Complicating matters, parties can delegate questions of arbitrability to the arbitrator. Sandvik, 220 F.3d at 111-12. That is, "parties may contractually bestow upon arbitrators the power to decide their own jurisdiction." MZM Constr., 974 F.3d at 398. When a provision delegates arbitrability issues to the arbitrator, that provision "is simply an additional, antecedent agreement the party seeking arbitration asks the federal court to enforce, and the FAA operates on this additional arbitration agreement just as it does on any other." Rent-A-Center, W., Inc. v. Jackson, 561 U.S. 63, 70 (2010). "Think of a delegation provision as a mini-arbitration agreement within a broader arbitration agreement within a broader contract, `something akin to Russian nesting dolls.'" MZM Constr., 974 F.3d at 399 (quoting Rent-A-Center, 561 U.S. at 85 (Stevens, J., dissenting)). So, "unless the party opposing arbitration challenges `the delegation provision specifically,' the district court `must treat it as valid' and `must enforce it' by sending `any challenge to the validity' of the underlying arbitration agreement to the arbitrator." Id. (quoting Rent-A-Center, 561 U.S. at 72).
The arbitration agreement between Carrone and UnitedHealth stands alone, not as a part of a larger contract. But it does contain a delegation provision. The agreement expressly incorporates the Employment Dispute Resolution Rules of the American Arbitration Association. Rule 6(a) says that "[t]he arbitrator shall have the power to rule on his or her own jurisdiction, including any objections with respect to the existence, scope or validity of the arbitration agreement." See Am. Arb. Ass'n, Employment Arbitration Rules and Mediation Procedures 17 (2016),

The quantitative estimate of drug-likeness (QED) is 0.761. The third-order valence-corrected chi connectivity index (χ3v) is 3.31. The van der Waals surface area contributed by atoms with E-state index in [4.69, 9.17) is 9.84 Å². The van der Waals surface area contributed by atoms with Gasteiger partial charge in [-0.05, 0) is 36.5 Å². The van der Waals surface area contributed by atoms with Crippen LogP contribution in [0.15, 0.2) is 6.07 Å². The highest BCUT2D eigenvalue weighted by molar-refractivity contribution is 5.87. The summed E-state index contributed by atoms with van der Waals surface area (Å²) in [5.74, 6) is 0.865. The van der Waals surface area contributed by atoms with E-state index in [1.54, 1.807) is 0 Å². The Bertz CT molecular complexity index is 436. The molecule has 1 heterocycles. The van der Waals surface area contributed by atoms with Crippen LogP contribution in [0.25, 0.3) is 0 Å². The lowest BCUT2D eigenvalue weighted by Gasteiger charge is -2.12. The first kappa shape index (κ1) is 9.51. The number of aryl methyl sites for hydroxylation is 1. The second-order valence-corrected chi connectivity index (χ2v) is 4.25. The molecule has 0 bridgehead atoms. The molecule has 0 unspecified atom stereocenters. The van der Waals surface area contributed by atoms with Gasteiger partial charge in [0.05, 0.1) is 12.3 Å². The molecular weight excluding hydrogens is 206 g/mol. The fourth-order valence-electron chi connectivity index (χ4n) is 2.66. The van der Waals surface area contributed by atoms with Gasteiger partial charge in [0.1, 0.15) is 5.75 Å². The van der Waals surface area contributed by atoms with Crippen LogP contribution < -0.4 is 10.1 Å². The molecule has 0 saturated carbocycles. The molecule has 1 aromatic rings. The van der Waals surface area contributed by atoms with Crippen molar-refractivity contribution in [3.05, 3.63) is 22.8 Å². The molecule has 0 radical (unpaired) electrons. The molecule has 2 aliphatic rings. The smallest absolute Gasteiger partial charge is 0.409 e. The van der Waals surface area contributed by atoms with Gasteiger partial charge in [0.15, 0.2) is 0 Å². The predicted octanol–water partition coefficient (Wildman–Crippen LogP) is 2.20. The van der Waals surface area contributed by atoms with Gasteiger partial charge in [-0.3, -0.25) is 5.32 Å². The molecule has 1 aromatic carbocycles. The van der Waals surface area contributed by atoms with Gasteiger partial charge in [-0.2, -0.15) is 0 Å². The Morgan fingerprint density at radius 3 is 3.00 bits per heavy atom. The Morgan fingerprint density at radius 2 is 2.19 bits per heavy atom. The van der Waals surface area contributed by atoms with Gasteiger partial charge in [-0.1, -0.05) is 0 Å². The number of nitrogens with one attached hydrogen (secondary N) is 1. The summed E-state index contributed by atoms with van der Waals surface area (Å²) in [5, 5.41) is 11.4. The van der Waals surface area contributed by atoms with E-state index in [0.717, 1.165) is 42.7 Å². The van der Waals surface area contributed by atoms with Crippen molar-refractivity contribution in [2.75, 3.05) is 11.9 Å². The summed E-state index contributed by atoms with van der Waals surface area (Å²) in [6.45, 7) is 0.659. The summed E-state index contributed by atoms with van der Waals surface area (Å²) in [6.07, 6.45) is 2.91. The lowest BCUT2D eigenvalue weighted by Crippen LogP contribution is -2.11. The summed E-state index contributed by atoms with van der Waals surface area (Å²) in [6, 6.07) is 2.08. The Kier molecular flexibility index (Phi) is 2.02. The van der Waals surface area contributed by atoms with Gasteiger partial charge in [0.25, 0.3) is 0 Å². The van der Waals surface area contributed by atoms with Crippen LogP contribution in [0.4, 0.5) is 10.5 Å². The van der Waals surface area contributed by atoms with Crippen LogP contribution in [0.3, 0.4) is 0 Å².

Carrone had two avenues around arbitration. She could have claimed that the arbitration agreement as a whole lacked mutual assent, or she could have directly challenged the delegation provision's validity. She raised neither argument before the District Court and has waived the opportunity to assert them on appeal.
Carrone has waived any argument that the arbitration agreement lacked mutual assent. To press an issue on appeal, a party must first raise it before the District Court "with sufficient specificity to allow the court to pass on it." In re Teleglobe Commc'ns Corp., 493 F.3d 345, 376 (3d Cir. 2007). The only plausible mutual-assent argument was Carrone's claim that "[t]he policy lacks mutuality." Supp. App. 45. That could mean either that the policy lacked mutuality of assent or that it lacked mutuality of consideration. Carrone's arguments indicate she meant the latter. She argued—and continues to argue on appeal—that the agreement lacked mutuality because it was illusory. But whether a contract is illusory is a matter of consideration, not assent.